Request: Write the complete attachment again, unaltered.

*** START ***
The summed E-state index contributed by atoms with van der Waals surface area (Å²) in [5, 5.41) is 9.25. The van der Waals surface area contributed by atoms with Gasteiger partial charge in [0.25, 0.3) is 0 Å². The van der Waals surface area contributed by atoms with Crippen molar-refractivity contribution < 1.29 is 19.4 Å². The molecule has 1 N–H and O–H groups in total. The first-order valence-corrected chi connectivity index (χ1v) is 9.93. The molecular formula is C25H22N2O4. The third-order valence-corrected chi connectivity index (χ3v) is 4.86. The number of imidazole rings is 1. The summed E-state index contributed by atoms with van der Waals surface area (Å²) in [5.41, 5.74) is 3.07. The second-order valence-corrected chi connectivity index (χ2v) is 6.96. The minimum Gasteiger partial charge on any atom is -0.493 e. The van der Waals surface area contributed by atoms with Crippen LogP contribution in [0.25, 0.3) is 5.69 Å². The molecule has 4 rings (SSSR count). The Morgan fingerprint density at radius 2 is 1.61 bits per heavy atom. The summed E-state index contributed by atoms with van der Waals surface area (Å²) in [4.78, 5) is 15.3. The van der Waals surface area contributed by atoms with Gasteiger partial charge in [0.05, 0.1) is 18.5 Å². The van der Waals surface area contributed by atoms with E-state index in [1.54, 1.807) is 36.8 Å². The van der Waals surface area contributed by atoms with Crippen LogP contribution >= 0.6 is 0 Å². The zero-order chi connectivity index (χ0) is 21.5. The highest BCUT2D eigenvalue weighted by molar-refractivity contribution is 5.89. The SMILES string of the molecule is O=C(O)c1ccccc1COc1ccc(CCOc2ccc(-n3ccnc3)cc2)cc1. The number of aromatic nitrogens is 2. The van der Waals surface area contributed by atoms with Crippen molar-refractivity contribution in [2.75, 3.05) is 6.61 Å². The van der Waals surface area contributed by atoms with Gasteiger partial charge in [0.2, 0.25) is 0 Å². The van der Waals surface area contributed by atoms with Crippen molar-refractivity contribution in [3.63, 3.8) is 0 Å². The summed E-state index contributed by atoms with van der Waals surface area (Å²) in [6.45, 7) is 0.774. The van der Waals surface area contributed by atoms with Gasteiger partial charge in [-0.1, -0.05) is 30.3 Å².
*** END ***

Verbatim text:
The summed E-state index contributed by atoms with van der Waals surface area (Å²) in [5, 5.41) is 9.25. The van der Waals surface area contributed by atoms with Gasteiger partial charge in [0.25, 0.3) is 0 Å². The van der Waals surface area contributed by atoms with Crippen molar-refractivity contribution < 1.29 is 19.4 Å². The molecule has 1 N–H and O–H groups in total. The first-order valence-corrected chi connectivity index (χ1v) is 9.93. The molecular formula is C25H22N2O4. The third-order valence-corrected chi connectivity index (χ3v) is 4.86. The number of imidazole rings is 1. The summed E-state index contributed by atoms with van der Waals surface area (Å²) in [5.41, 5.74) is 3.07. The second-order valence-corrected chi connectivity index (χ2v) is 6.96. The minimum Gasteiger partial charge on any atom is -0.493 e. The van der Waals surface area contributed by atoms with Crippen LogP contribution in [0.25, 0.3) is 5.69 Å². The molecule has 4 rings (SSSR count). The Morgan fingerprint density at radius 2 is 1.61 bits per heavy atom. The summed E-state index contributed by atoms with van der Waals surface area (Å²) in [4.78, 5) is 15.3. The van der Waals surface area contributed by atoms with Gasteiger partial charge in [0.05, 0.1) is 18.5 Å². The van der Waals surface area contributed by atoms with E-state index in [1.54, 1.807) is 36.8 Å². The van der Waals surface area contributed by atoms with Crippen LogP contribution >= 0.6 is 0 Å². The zero-order chi connectivity index (χ0) is 21.5. The highest BCUT2D eigenvalue weighted by molar-refractivity contribution is 5.89. The SMILES string of the molecule is O=C(O)c1ccccc1COc1ccc(CCOc2ccc(-n3ccnc3)cc2)cc1. The number of aromatic nitrogens is 2. The van der Waals surface area contributed by atoms with Crippen molar-refractivity contribution in [2.75, 3.05) is 6.61 Å². The van der Waals surface area contributed by atoms with Gasteiger partial charge in [0.2, 0.25) is 0 Å². The van der Waals surface area contributed by atoms with Crippen molar-refractivity contribution in [3.63, 3.8) is 0 Å². The summed E-state index contributed by atoms with van der Waals surface area (Å²) in [6.45, 7) is 0.774. The van der Waals surface area contributed by atoms with Gasteiger partial charge in [-0.1, -0.05) is 30.3 Å².